pleasing tones with your voice, boil down to control of two-three muscle [____________]s.

Reprise-The repeating of a musical [_____________]or [___________] from the melody, the lyrics
or the chord progression to recall the mood of a segment of music. Repeat a phrase or verse; return to
the original theme (Carrying the theme or phrase of a song throughout the service).

Staccato Making each note brief and detached; [SHORT AND QUICK; WITH EXACT STOPS
AND IN RAPID SUCCESSION].

Syncopation A disturbance or interruption of the regular flow of downbeat rhythm with emphasis
on the sub-division or up-beat (e.g. in Ragtime music).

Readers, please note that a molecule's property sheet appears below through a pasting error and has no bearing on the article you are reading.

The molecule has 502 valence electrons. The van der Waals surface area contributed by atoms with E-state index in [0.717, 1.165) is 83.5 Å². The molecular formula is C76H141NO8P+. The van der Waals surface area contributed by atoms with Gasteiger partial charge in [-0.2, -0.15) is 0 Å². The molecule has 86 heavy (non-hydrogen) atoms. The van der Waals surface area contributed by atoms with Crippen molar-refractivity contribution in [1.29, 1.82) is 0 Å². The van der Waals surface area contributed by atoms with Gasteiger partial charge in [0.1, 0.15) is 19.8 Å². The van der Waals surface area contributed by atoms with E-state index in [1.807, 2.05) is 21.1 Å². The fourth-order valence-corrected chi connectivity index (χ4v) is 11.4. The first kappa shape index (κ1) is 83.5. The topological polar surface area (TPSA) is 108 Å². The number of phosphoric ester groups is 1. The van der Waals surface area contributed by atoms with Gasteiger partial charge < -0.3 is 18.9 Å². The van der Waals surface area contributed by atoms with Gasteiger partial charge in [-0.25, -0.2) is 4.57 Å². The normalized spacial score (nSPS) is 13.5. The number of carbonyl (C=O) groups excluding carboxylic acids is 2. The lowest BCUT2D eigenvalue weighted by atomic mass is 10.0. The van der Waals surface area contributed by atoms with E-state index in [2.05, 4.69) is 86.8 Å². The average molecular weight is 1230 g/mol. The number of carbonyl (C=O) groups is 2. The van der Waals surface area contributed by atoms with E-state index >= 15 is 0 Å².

Tempo Time (i.e. the overall [________________] of a piece of music) SEE BEAT/ RYTHYM
Tenor second lowest of the standard four voice ranges (bass, tenor, alto, soprano)
Timbre The quality of a musical tone that distinguishes voices and instruments
Trill A rapid, usually unmeasured alternation between two harmonically adjacent notes (e.g. a interval
of a semitone or a whole tone). A similar alternation using a wider interval is called a tremolo.

Vibrato (Italian, from past participle of "vibrare", to vibrate) is a musical effect consisting of a
regular, pulsating change of pitch. It is used to add expression to vocal and instrumental music. Vibrato
is typically characterised in terms of two factors: the amount of pitch variation ("extent of vibrato") and
the speed with which the pitch is varied ("rate of vibrato"). In singing it can occur spontaneously through
a variations in the [________________]. The vibrato of a string instrument and wind instrument is an